Life Lessons From the Golf Green

Guest-blogger Kim Shippey has worked as a broadcast journalist in many countries. He is now a full-time writer and editor with the Christian Science Sentinel, a weekly print and online publication.

At this time of year, American baseball players are coming back to the plate; in Europe, cricketers and tennis pros are loosening their shoulders; and top golfers from many countries are assembling for the first Major of the season, the US Masters, to be played from April 11 to 14 among the azaleas and songbirds that abound on the fairways of the National Golf Club in Augusta, Georgia.

Golf, of course, teaches many life-lessons, and has spawned hundreds of jokes, includingPuttingforsuccess the one about the little white ball that has a whim to hit a tree or take a swim.
As a reporter on several sports, who always worked weekends, I was never free enough to learn to play golf–a game I suspect I would have loved.

But I was privileged to work on many sports programs with the man who for 20 years was BBC Television’s senior golf commentator, Henry Longhurst. He wrote 12 books on golf in a prose style that his colleagues insisted was “as effortless as falling out of bed.” Also, his “on air” quips were legendary. “They say ‘practice makes perfect,’” he once observed. “Of course, it doesn’t. For the vast majority of golfers it merely consolidates imperfection.”

Longhurst loved the Masters, as does a good friend of mine who knows the Augusta course quite well. My friend played on the European and US golf circuits, and tells me that Augusta is as tough a challenge as you’ll find anywhere. Its new length, often difficult pin positions, and incredibly fast greens, require extraordinary precision and accuracy.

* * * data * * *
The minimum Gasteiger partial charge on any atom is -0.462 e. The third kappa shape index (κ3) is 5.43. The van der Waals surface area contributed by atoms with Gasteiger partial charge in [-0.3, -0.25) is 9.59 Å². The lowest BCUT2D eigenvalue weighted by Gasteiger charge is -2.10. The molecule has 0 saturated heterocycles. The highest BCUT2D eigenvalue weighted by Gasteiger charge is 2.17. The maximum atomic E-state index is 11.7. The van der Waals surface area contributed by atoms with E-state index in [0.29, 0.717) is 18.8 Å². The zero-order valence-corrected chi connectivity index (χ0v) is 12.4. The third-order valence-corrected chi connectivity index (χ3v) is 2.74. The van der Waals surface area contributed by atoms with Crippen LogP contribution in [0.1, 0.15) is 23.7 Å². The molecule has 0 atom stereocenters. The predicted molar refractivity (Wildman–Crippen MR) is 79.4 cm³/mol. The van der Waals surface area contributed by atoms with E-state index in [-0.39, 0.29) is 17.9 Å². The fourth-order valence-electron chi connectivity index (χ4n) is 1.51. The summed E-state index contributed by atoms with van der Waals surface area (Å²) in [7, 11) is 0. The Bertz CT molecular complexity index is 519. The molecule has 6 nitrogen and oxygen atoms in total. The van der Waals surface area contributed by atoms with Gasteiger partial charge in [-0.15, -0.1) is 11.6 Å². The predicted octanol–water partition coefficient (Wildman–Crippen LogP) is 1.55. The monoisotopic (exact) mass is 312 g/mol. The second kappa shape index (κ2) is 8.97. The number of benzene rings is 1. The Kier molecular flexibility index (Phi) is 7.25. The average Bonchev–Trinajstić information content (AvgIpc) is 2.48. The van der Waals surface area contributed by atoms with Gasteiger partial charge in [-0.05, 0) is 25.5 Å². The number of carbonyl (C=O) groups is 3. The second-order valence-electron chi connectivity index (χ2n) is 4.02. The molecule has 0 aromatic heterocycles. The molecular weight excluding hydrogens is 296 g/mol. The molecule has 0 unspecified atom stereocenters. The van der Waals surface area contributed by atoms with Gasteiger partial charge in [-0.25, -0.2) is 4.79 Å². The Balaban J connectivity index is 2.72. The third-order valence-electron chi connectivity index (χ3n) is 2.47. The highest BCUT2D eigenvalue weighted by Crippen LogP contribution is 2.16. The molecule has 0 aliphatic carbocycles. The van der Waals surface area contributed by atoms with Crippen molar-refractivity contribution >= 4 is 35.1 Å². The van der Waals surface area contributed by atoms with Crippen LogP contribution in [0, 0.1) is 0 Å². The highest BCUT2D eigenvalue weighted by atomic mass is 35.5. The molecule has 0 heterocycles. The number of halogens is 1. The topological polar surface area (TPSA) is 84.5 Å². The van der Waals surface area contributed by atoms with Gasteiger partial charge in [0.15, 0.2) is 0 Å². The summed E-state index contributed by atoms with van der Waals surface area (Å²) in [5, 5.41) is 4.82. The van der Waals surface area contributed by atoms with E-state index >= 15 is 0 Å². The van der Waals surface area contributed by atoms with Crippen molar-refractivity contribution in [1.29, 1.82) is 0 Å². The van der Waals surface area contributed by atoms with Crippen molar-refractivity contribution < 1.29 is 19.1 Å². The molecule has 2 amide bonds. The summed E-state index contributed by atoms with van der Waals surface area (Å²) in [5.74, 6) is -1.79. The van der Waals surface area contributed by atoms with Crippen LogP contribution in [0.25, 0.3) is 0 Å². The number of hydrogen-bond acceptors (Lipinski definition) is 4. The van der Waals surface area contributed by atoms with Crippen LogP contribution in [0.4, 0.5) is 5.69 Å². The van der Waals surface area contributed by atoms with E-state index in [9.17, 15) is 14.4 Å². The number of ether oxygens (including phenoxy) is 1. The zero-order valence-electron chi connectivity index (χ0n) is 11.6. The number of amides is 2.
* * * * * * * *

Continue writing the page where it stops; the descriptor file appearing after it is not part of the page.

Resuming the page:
“As always in golf,” my friend says, “you need concentration, grit, and determination, along with calmness and a quiet mind. Win those battles, and the rewards spill over into many other aspects of everyday life, including physical and mental well-being.

“I’ve found that losing the wrong sense of self — haste and arrogance, instead of patience and humility — is crucial. By correctly identifying yourself as capable of exceeding your normal capacity, you find yourself drawing upon divine resources you didn’t know you had, which are within all of us.

“Many’s the time,” he says, “when I’ve prayed my way through a round of golf, especially in sweltering hot weather or in the face of threatening storms. I’ve overcome exhaustion, illness, and other forms of physical discomfort. Whether scoring well or not, I’ve found myself feeling so much better for having acknowledged the presence of a higher power.”

I know enough about golf to appreciate how true my friend’s observations are; and how reassuring it is to realize that that “higher power,” whom many of us call God, holds us in the palm of His hand (see Isaiah 51:16) with what golfers might call “just the right grip.”

I know that the game of golf is strongly associated with harmonious activity, concentration, control, fresh air, and exercise. But I have also learned from firsthand experience that God’s grip on our lives offers all that and more. It gives us confidence that we can be healthy, joyful, and at peace with ourselves and others–on and off the fairways.

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